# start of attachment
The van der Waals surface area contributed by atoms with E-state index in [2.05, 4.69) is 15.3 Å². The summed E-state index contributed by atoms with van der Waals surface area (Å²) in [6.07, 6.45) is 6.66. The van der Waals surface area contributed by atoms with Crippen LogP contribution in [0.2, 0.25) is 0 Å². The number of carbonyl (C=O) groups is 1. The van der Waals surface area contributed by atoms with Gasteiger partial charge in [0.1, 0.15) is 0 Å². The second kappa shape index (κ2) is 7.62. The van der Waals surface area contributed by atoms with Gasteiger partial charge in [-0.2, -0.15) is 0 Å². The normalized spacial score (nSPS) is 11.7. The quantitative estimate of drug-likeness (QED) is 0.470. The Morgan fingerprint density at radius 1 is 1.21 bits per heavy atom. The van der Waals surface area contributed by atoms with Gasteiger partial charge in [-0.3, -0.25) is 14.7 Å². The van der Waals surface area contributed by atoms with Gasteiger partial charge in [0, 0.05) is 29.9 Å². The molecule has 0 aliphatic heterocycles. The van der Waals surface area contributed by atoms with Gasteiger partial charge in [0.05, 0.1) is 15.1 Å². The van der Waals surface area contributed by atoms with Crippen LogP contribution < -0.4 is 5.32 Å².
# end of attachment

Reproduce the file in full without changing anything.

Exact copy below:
The van der Waals surface area contributed by atoms with E-state index in [2.05, 4.69) is 15.3 Å². The summed E-state index contributed by atoms with van der Waals surface area (Å²) in [6.07, 6.45) is 6.66. The van der Waals surface area contributed by atoms with Crippen LogP contribution in [0.2, 0.25) is 0 Å². The number of carbonyl (C=O) groups is 1. The van der Waals surface area contributed by atoms with Gasteiger partial charge in [0.1, 0.15) is 0 Å². The second kappa shape index (κ2) is 7.62. The van der Waals surface area contributed by atoms with Gasteiger partial charge in [-0.2, -0.15) is 0 Å². The normalized spacial score (nSPS) is 11.7. The quantitative estimate of drug-likeness (QED) is 0.470. The Morgan fingerprint density at radius 1 is 1.21 bits per heavy atom. The van der Waals surface area contributed by atoms with Gasteiger partial charge in [-0.3, -0.25) is 14.7 Å². The van der Waals surface area contributed by atoms with Gasteiger partial charge in [0, 0.05) is 29.9 Å². The molecule has 0 aliphatic heterocycles. The van der Waals surface area contributed by atoms with Gasteiger partial charge in [0.05, 0.1) is 15.1 Å². The van der Waals surface area contributed by atoms with Crippen LogP contribution < -0.4 is 5.32 Å².